Education programmes are systematically underfunded
Oprettet den: Tuesday, 9. May 2017 - 13:41 / caf
The financing of higher educations has been systematically under-prioritized during the past many years and especially inside the areas of technology, natural and health science, the programmes are depending on financing from the fund for basic research (red. Basisforskningsmidlerne).
According to IDA’s President, Thomas Damkjær Petersen, this is an unsustainable development, and something for Denmark’s elected representatives to take a closer look at.
“In general, it does not make sense for a country like Denmark to consistently down-prioritize its education system and make cut-downs of two per cent each year. Furthermore, it seems far from visionary that the education programmes inside technological and natural sciences are the ones that are being cut-down the most,” he says.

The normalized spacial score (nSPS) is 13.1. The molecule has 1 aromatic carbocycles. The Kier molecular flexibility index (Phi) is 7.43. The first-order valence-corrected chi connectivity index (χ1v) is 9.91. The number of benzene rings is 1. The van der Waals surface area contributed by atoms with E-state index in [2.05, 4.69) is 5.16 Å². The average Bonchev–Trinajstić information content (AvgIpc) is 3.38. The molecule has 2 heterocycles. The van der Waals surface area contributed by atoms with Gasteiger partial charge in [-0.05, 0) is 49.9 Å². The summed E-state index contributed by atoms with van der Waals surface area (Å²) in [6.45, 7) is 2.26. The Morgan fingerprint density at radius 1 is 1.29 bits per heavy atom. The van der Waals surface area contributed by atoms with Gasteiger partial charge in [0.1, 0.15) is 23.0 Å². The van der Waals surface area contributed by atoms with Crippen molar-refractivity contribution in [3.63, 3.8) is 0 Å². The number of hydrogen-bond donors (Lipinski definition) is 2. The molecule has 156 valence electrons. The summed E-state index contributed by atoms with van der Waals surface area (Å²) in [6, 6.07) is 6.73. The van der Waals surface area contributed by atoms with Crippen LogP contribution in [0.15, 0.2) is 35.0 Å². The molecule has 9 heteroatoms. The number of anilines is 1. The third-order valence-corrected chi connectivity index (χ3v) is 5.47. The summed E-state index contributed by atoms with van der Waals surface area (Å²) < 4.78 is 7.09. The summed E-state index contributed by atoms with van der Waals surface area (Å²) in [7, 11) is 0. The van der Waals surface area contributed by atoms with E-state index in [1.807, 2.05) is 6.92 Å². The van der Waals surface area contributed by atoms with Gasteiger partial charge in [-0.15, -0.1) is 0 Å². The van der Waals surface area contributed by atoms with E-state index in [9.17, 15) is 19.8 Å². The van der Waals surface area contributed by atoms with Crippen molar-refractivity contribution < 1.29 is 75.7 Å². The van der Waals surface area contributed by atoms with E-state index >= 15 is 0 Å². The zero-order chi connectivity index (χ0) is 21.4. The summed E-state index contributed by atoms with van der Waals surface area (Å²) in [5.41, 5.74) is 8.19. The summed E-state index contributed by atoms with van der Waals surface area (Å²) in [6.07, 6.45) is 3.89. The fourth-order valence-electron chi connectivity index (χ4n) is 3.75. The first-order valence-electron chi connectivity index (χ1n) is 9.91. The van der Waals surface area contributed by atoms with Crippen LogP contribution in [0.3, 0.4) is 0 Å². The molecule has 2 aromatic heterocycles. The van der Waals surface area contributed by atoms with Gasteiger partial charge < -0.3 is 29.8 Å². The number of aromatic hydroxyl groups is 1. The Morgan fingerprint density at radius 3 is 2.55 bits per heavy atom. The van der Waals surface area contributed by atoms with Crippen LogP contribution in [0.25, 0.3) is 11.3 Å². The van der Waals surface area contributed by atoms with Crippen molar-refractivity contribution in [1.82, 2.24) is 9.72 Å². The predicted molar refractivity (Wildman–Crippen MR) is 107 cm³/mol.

The subsidy for the educations inside technology and natural sciences is formally known as rate 3, and is actually higher than for those in rate 1, which is given to humanities, arts and social science. But the fact is that the difference between the given rate and the actual costs for these educations is immensely high compared to other educations,” Thomas Damkjær Petersen points out.
“That is why it hurts so much more when we see cut-downs on technology and natural sciences. If we look at the past seven years, the financing per finished student has fallen. The educations have not become any cheaper, and even though the universities use the fund for basic research (red. Basisforskningsmidlerne) to cover the costs, the result is still that the quality of these educations is at risk through this political gamble,” he says.
According to a prognosis made by the technological alliance Engineer the future, Denmark will lack 9.300 engineers and 4.200 natural sciences graduates by the year of 2025, and this is the reason why IDA’s President urges the politicians to reconsider their priorities.
“A continuous economic starvation of the technological and natural scientific educations is not in line with what corporate Denmark needs now or in the long run. The demand is for both quantity and quality and this should be a priority in our Parliament,” he says.